Even if you have done everything right and taken every possible precaution, there may come a time when you are sued or receive a legal threat. The first thing you should do is take a deep breath and assess the situation.
First, determine what type of legal threat you received. Most legal threats come in the form of a letter or email. Typically, the letter or email will demand that you cease whatever activity is being complained about and desist from engaging in the conduct in the future. If you receive such a letter or email, you should carefully check to see if the correspondence includes an attachment that bears the name of a court or otherwise resembles a complaint or legal filing. Consult the following examples to determine what type of threat you've received:
- Examples of cease-and-desist letters and email: Stutz Artiano Letter, DirectBuy Letter, Best Buy Letter, Goldman Letter, Diebold Letter, Strahl Email, and Dreamworks Email.
- Examples of lawsuit complaints that should help you determine whether you have been sued: Mayhew Complaint, Ronson Complaint, and Pivar Complaint.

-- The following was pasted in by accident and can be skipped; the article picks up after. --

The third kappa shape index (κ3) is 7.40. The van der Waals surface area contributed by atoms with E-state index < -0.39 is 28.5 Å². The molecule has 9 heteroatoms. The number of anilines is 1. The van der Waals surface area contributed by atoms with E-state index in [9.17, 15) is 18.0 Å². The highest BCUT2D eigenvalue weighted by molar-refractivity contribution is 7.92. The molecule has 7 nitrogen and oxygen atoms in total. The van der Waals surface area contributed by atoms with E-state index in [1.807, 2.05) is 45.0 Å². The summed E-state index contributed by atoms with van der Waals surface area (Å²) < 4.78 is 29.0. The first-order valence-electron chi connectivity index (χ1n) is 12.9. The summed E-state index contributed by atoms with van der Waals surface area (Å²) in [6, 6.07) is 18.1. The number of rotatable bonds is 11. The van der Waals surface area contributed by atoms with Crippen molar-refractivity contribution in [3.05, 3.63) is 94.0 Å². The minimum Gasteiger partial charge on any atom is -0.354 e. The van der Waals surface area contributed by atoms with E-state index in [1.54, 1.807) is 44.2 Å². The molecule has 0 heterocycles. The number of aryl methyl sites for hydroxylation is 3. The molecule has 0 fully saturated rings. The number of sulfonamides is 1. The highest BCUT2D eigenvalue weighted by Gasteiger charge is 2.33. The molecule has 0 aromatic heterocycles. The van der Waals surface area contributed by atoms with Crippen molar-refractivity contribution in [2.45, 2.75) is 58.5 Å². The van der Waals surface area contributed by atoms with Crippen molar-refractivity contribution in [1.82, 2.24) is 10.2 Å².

- Examples of subpoenas that should help you determine whether you have been served with a subpoena: Earthlink Subpoena, AutoAdmit Subpoena, Tice Subpoena, and IBM Subpoena.
Second, weigh your options as to how to respond. It is imperative that you DO NOT DELAY. Even if you have only received a threatening letter or email and have not been sued, you should take the threat seriously and review the Responding to Correspondence Threatening Legal Action section of this guide to help you formulate a response. If you receive a lawsuit or subpoena, you should review the Responding to Lawsuits or Responding to Subpoenas sections of this guide to determine how to respond.
Third, consider hiring a lawyer or seeking legal self-help. Even if you believe the legal threat you've received is meritless, it is best not to minimize the situation. Do not assume that the threatening party will simply go away. Speaking to a lawyer, even if it is only a phone call, or doing some legal research can help to set your mind at ease and get you started on the right path to deal with the legal threat. See our Finding Legal Help section for some guidance.